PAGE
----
The first night in Paris on my tours I wanted the group to experience the narrow medieval streets of this historic district. I suggest starting out at the métro Maubert-Mutualité, crossing Bd. St-Germain and taking Rue Maître Albert, leading into Rue de la Bûcherie, across the river from Notre Dame. Just delight in the tiny streets that haven't changed all that much for 800 years! There are several charming places to have dinner along these streets and also along la Rue Galande, a little to the left, across Rue Lagrange.
At the end of Rue Galande, you will come upon the lovely little church St-Julien-le-Pauvre, one of the city's oldest religious buildings. It was built on the ruins of a church destroyed by the Normans in the 9th century and rebuilt in the 12th century in Gothic style. At the end of the 19th century the church was given to the Greek Orthodox faith. (For more details on Gothic architecture, see my blog of Feb. 8, 2016)
From the front of the church go to the Rue St-Jacques and onto the Rue du Petit Pont and just before you reach the river, turn left onto Rue de la Huchette. This little street and all the other ancient streets around it lying between Bd. St-Michel, Bd. St-Germain and Rue St-Jacques are very interesting and exciting places to stroll, especially after dark. This is not elegant Paris! But it is old Paris—passageways unchanged for centuries including rue de la Harpe, rue Xavier Privas, and the very very narrow rue du Chat qui Pêche. These streets are crowded, noisy, youthful and colorful: lots of cheap restaurants, many of them Greek, with the waiters standing outside trying to lure you in.
On Rue de la Huchette, be sure to take a look at the tiny Théâtre de la Huchette, with continuous performances of Ionesco's plays for over 48 years. Just wander around these narrow streets, and maybe pick up a baclava in one of the many shops specializing in Mediterranean pastries.
One treasure you want to see is the church of St-Séverin. Rue de la Harpe crosses Rue St-Séverin but everything in this neighborhood is so close you won't miss it. If you are here at night you will enjoy the lighting of this Gothic gem, and if during the day, you may want to visit the interior. Interesting to note that this church is a stone's throw from the mighty Notre Dame and I have always wondered how the relatively small population of 12th and 13th century Paris could sustain so many churches.
In future blogs we will look at more of my favorite spots in the 5th and 6th arrondissements. Stay tuned!
After leaving the magnificent Sainte Chapelle we re-enter the modern world and make a left on the Bd. Du Palais, turning left again on Quai de la Corse and noticing the two remaining towers of the medieval Concièrgerie. The Concièrgerie was a prison in the 18th century and it was here that Queen Marie-Antoinette was held prisoner during the Revolution, before her transfer to Place de la Concorde to be executed. We turn left again on rue de Harley, go up a few steps and enjoy the beauty of la Place Dauphine, a fairly undiscovered and quiet spot in Paris, and a good place to sit and rest for awhile. The lovely stone and red brick town houses that line the square were built in 1607 and one of them houses the restaurant Chez Paul, a Paris classic. At the end of the Place you will notice an impressive statue: the good King Henri II on horseback—and directly behind the statue, steps leading down to the Square du Vert Galant. This is our final destination of the day and where we finally get to eat the picnic delicacies we purchased a few hours ago at the Maubert-Mutualité outdoor market.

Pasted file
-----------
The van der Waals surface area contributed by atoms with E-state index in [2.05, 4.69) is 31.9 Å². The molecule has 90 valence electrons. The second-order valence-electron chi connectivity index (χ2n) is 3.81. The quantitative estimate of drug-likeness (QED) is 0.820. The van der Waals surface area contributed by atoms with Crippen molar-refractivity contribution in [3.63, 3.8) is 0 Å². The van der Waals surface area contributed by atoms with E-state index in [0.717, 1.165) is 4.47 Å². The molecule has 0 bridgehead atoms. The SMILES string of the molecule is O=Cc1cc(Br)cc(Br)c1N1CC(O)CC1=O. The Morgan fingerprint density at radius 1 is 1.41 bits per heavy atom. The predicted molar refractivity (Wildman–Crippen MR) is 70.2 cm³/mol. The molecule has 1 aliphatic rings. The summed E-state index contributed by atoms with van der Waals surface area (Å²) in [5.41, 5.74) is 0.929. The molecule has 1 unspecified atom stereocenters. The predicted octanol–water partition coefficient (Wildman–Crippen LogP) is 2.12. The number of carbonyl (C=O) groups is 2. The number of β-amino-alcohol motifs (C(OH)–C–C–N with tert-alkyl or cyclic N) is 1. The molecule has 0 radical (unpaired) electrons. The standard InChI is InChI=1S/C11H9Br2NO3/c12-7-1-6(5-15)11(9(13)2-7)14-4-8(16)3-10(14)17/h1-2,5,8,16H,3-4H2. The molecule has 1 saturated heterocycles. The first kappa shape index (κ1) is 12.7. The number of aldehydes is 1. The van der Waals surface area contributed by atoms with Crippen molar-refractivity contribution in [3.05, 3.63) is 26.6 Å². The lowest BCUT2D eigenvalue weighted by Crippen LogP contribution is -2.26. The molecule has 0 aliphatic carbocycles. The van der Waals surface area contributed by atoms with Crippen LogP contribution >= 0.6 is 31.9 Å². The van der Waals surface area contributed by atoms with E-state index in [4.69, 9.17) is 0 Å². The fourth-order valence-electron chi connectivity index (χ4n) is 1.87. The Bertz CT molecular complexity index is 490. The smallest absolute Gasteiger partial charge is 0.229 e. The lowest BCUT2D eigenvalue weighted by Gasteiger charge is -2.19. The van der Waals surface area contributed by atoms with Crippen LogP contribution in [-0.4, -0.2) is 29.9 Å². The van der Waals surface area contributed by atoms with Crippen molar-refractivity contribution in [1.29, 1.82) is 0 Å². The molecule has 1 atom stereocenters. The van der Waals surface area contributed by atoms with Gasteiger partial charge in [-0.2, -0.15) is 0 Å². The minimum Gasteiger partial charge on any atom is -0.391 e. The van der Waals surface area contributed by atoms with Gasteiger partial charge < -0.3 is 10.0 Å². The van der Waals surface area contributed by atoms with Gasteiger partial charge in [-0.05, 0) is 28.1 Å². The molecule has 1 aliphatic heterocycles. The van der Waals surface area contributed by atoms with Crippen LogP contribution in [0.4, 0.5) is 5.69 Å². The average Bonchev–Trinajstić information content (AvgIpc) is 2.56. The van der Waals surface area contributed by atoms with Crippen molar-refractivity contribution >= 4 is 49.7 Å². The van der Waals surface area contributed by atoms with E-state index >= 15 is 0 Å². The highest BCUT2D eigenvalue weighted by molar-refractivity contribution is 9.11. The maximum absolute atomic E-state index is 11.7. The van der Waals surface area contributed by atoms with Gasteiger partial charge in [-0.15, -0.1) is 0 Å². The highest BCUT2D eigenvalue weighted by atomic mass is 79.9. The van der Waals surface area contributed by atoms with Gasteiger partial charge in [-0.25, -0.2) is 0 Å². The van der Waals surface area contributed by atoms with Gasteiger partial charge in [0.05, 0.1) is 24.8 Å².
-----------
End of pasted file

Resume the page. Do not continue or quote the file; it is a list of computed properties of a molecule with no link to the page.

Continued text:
As we enter the little park, we are under the famous bridge called Pont Neuf, which, despite its name, “New Bridge” is actually the oldest bridge in Paris, dating from 1607. It was built by King Henri II whose statue stands above it. The bridge crosses the Seine with 12 arches at the river's widest point. All along its length on both sides are a series of grotesque heads, each with a different expression. So we proceed to the very tip of the island and sit on the stones or benches to enjoy our group picnic. It is not against the law in France to consume alcoholic beverages in public, so go ahead and enjoy some wine as we share our various cheeses, pâtés and baguettes. But don't forget to look around you, for this is one of my favorite spots in Paris. First, you have a great seat to watch all the boats floating past, and speaking of boats, the Seine excursion boat company I recommend (because the boats are smaller and this location is easy to access) dock along this quai. In front of you is the lovely pedestrian bridge Le Pont des Arts, a destination not to be missed, especially at night when you get a view of Notre Dame on one side and the Eiffel Tower in the distance on the other. From our vantage point you also see one side of the Louvre across the river and almost directly across from where we are sitting, the former large department store La Samaritaine, a Paris icon.
It was built in the 1920's in art deco style and was previously a very popular site with its roof garden offering one of the best views of Paris. It has been undergoing renovations for several years and when completed will house shopping, food stalls, a luxury hotel, office space etc. Most of the building, which spans two blocks, is a UNESCO World Heritage site. So we come to the end of my favorite day in Paris, our visit to Ile de la Cité. It is a tour lasting about three hours but it took five blogs to share with you all the details. And we did go literally “from one tip of the island to the other” all the way from the Memorial to the deported ones to the picnic spot. Linger and rest in this special place before your afternoon activities. Bonne continuation!